Similar: The wealthy lifestyle of the family who owned the magnificent estate has been compared to that of the Crawley family in the British TV series Downton Abbey (pictured)

Similar: The wealthy lifestyle of the family who owned the magnificent estate has been compared to that of the Crawley family in the British TV series Downton Abbey (pictured)

Stars: Shirley MacLaine (pictured) plays Martha Levinson, widowed American heiress and mother of Cora Crawley, Countess of Grantham in the hit show

Stars: Shirley MacLaine (pictured) plays Martha Levinson, widowed American heiress and mother of Cora Crawley, Countess of Grantham in the hit show

One servant's bedroom featured in the guided tour of The Elms is furnished as it might have been at the time, while another displays census records that show the names, occupations and countries of birth of the Berwind household's domestic staff.

This includes around a dozen maids, footmen and others from countries including England, France, Germany and Sweden.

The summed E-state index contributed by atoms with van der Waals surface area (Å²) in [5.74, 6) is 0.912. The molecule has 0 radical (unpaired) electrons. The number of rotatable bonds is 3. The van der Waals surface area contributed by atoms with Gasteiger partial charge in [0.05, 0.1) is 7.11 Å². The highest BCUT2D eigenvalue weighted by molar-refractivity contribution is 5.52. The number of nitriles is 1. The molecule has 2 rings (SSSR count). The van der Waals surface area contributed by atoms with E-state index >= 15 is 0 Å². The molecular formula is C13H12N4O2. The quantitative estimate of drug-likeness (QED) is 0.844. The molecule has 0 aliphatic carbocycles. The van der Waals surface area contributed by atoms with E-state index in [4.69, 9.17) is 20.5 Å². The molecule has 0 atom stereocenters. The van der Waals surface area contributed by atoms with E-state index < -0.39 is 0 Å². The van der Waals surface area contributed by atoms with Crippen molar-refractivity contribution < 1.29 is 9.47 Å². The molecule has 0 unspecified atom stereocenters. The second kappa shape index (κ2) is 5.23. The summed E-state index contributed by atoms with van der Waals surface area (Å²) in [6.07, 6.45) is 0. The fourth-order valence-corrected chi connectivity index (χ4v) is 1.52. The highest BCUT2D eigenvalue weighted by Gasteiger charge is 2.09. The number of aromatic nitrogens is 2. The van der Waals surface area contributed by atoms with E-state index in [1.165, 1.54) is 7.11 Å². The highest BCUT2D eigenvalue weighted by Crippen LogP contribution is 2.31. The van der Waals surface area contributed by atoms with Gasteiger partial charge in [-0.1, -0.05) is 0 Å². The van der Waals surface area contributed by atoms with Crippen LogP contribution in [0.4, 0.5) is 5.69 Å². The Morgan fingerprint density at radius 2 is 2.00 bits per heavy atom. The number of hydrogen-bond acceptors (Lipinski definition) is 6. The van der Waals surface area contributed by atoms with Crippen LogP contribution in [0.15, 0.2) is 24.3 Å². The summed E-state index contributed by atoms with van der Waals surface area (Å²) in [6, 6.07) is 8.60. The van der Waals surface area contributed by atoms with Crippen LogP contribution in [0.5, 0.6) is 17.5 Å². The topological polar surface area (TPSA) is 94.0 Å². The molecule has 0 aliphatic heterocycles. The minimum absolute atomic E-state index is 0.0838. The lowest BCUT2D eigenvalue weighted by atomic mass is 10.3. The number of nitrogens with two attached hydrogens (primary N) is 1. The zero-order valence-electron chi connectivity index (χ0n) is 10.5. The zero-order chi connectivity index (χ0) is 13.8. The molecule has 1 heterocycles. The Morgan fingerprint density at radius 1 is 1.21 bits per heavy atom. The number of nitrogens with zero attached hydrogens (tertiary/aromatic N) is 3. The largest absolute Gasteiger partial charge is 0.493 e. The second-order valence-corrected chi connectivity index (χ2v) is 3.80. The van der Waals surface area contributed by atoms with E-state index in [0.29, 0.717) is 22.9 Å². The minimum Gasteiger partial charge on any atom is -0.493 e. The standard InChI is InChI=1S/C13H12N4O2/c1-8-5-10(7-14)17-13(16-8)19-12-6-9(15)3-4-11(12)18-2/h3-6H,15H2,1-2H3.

The mansion's entire staff were dismissed in 1902 after they asked for more time off, said John Tschirch, director of museum affairs for the mansions, who did much of the research for the tour.

This 1940s photo shows maid Nellie Lynch on the roof of the mansion outside the servants' quarters

Memories: This 1940s photo shows maid Nellie Lynch on the roof of the mansion outside the servants' quarters

The Berwinds simply hired in new staff from New York to replace them.

Other bedrooms display photos of servants, as well as journals and other documents, many provided by descendents of those who worked there.

One shows a maid standing next to a rocking chair on the mansion's roof. Next to her are flowers in pots displayed on a window ledge.